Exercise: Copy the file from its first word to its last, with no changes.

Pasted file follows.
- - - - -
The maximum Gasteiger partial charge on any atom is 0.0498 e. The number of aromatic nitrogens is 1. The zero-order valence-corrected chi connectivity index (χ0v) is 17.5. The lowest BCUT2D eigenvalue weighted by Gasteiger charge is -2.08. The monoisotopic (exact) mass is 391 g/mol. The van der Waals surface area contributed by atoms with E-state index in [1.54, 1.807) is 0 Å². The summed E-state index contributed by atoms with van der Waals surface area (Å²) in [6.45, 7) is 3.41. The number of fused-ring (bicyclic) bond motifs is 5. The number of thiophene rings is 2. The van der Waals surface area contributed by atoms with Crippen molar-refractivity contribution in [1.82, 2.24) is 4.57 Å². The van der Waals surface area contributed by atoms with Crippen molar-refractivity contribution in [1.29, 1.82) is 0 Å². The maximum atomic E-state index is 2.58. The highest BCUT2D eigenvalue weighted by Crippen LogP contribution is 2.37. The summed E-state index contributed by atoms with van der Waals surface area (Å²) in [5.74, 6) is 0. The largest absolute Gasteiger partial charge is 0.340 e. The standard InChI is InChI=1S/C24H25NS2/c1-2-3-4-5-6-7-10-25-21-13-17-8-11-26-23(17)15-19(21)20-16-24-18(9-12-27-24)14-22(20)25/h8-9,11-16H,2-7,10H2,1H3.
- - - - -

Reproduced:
The maximum Gasteiger partial charge on any atom is 0.0498 e. The number of aromatic nitrogens is 1. The zero-order valence-corrected chi connectivity index (χ0v) is 17.5. The lowest BCUT2D eigenvalue weighted by Gasteiger charge is -2.08. The monoisotopic (exact) mass is 391 g/mol. The van der Waals surface area contributed by atoms with E-state index in [1.54, 1.807) is 0 Å². The summed E-state index contributed by atoms with van der Waals surface area (Å²) in [6.45, 7) is 3.41. The number of fused-ring (bicyclic) bond motifs is 5. The number of thiophene rings is 2. The van der Waals surface area contributed by atoms with Crippen molar-refractivity contribution in [1.82, 2.24) is 4.57 Å². The van der Waals surface area contributed by atoms with Crippen molar-refractivity contribution in [1.29, 1.82) is 0 Å². The maximum atomic E-state index is 2.58. The highest BCUT2D eigenvalue weighted by Crippen LogP contribution is 2.37. The summed E-state index contributed by atoms with van der Waals surface area (Å²) in [5.74, 6) is 0. The largest absolute Gasteiger partial charge is 0.340 e. The standard InChI is InChI=1S/C24H25NS2/c1-2-3-4-5-6-7-10-25-21-13-17-8-11-26-23(17)15-19(21)20-16-24-18(9-12-27-24)14-22(20)25/h8-9,11-16H,2-7,10H2,1H3.